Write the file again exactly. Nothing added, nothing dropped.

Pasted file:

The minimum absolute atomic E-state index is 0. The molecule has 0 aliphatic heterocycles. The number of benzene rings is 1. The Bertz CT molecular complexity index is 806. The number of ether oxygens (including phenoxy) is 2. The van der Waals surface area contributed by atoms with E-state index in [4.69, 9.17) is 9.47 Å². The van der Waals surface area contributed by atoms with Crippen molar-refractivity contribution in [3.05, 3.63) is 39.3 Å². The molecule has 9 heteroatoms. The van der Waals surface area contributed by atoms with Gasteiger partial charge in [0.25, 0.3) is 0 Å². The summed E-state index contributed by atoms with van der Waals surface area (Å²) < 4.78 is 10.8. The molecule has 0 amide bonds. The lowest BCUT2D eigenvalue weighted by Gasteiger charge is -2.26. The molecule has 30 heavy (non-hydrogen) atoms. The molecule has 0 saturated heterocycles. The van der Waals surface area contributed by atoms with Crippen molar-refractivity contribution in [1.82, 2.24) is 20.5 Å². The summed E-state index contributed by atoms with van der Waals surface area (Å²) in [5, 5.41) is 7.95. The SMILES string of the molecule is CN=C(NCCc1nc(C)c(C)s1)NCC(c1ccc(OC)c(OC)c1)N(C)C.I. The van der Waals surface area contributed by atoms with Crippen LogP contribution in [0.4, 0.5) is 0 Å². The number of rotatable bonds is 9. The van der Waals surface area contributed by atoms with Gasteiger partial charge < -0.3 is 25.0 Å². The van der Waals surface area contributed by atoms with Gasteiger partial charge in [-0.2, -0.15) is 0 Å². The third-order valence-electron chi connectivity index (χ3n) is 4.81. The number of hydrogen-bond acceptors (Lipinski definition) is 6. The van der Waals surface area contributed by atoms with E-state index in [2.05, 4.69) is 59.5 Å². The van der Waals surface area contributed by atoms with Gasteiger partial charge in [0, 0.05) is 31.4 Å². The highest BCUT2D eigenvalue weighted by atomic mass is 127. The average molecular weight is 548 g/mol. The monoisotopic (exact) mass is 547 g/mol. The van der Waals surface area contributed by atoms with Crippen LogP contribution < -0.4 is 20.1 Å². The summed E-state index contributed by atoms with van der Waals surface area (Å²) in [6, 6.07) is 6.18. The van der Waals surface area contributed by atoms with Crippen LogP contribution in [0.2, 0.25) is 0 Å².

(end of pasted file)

The minimum absolute atomic E-state index is 0. The molecule has 0 aliphatic heterocycles. The number of benzene rings is 1. The Bertz CT molecular complexity index is 806. The number of ether oxygens (including phenoxy) is 2. The van der Waals surface area contributed by atoms with E-state index in [4.69, 9.17) is 9.47 Å². The van der Waals surface area contributed by atoms with Crippen molar-refractivity contribution in [3.05, 3.63) is 39.3 Å². The molecule has 9 heteroatoms. The van der Waals surface area contributed by atoms with Gasteiger partial charge in [0.25, 0.3) is 0 Å². The summed E-state index contributed by atoms with van der Waals surface area (Å²) < 4.78 is 10.8. The molecule has 0 amide bonds. The lowest BCUT2D eigenvalue weighted by Gasteiger charge is -2.26. The molecule has 30 heavy (non-hydrogen) atoms. The molecule has 0 saturated heterocycles. The van der Waals surface area contributed by atoms with Crippen molar-refractivity contribution in [1.82, 2.24) is 20.5 Å². The summed E-state index contributed by atoms with van der Waals surface area (Å²) in [5, 5.41) is 7.95. The SMILES string of the molecule is CN=C(NCCc1nc(C)c(C)s1)NCC(c1ccc(OC)c(OC)c1)N(C)C.I. The van der Waals surface area contributed by atoms with Crippen LogP contribution in [0.4, 0.5) is 0 Å². The number of rotatable bonds is 9. The van der Waals surface area contributed by atoms with Gasteiger partial charge < -0.3 is 25.0 Å². The van der Waals surface area contributed by atoms with Gasteiger partial charge in [-0.2, -0.15) is 0 Å². The third-order valence-electron chi connectivity index (χ3n) is 4.81. The number of hydrogen-bond acceptors (Lipinski definition) is 6. The van der Waals surface area contributed by atoms with E-state index in [2.05, 4.69) is 59.5 Å². The van der Waals surface area contributed by atoms with Gasteiger partial charge in [0, 0.05) is 31.4 Å². The highest BCUT2D eigenvalue weighted by atomic mass is 127. The average molecular weight is 548 g/mol. The monoisotopic (exact) mass is 547 g/mol. The van der Waals surface area contributed by atoms with Crippen LogP contribution < -0.4 is 20.1 Å². The summed E-state index contributed by atoms with van der Waals surface area (Å²) in [6, 6.07) is 6.18. The van der Waals surface area contributed by atoms with Crippen LogP contribution in [0.2, 0.25) is 0 Å².